Good news! The wedding I was in this past weekend went off without a hitch. Pun intended!
I received a request for more details about the toast I gave as Matron of Honor, so I thought I’d share with you both the guidelines I used for writing it and the text of the speech itself. Besides the fact that I sniffled through the first half of it (it is impossible for me not to cry in those kinds of situations), it went really, really well.
My Five Toast Writing Guidelines
1. Write it well in advance.
I sat down and wrote out my toast two weeks before the wedding. That gave me plenty of time to practice and make edits.
2. Write it out, but still make it conversational.
Some people can speak very articulately completely off the cuff, and I’m jealous of them. I do best when I actually write out the full text, but do it in such a way that it doesn’t sound overly rehearsed.
3. Include a light-hearted, personal touch.
I think the best toasts include some kind of personal anecdote or memory. But I steered clear of any inside jokes that none of the guests would understand.
4. Include a thoughtful piece of advice or inspiration.
I decided to share my personal philosophy on love, but this would also be a perfect place for a well-suited quotation on love or marriage.
5. Keep it short and simple.
I knew from previous weddings I’d attended that long toasts are a no-no. Mine might seem long all written-out, but it wasn’t more than two minutes spoken. I also avoided any complicated words or sentences that could potentially trip me up!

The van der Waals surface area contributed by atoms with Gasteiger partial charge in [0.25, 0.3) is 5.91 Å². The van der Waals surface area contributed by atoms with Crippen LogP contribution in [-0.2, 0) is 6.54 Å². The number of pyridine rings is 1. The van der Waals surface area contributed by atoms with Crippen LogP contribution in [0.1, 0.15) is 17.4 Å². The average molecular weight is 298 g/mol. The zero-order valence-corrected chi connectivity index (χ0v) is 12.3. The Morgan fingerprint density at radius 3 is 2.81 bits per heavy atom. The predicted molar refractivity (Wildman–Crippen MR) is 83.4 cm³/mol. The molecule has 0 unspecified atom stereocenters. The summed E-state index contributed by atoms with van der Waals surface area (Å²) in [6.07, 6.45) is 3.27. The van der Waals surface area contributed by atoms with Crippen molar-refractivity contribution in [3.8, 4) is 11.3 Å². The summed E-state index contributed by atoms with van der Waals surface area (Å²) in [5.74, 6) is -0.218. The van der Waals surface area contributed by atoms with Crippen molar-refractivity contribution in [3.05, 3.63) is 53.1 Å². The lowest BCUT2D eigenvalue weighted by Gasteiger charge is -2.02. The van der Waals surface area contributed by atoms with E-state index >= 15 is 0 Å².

The Toast Itself
Kelsey, I am standing here today as your cousin, but we both know that we’re much more like sisters. We’ve laughed like sisters, we’ve fought like sisters, and in the summer when we were kids we even wore matching bathing suits like sisters.
So while this is surely the happiest day of your life thus far, it’s also a really happy one for me because since I’ve always loved you like a sister, I’ve always wished for the best for you. I’ve always wished for your life to overflow with joy and happiness and love. And that’s what we are witnessing right now – an overflowing of love.
And Drew, while I certainly haven’t known you as long as I have Kelsey, I can say with the utmost sincerity that she is very blessed to have found you. The light and love that you bring to each other’s lives is a very wonderful and beautiful thing, and I admire you both for taking this step of formalizing your commitment to one another.
I would like to offer you one small piece of advice. Even though I can’t claim to be an expert on marriage, since I’ve only been married for three years, in that time I have learned a very important lesson, and it’s this:
Love is a decision. It’s a choice. Love is more than the warm fuzzy feeling you felt when you first met each other. It’s greater than the excitement that comes with a first kiss, a proposal, or even a beautiful wedding like this one. Love is about deciding each and every day that you will do what’s best for the other person, that you will keep that person’s best interests at the forefront of your heart. When we fully grasp this notion – that love is more than a feeling, it’s a decision – we realize that it really can withstand any storm, and prevail over any challenge.
So that is my true wish for both of you today. That day after day and year after year, you will choose to follow the same loving path as the one you’re on today.
To Kelsey and Drew, and their decision to love.
Have you ever given a toast at a wedding?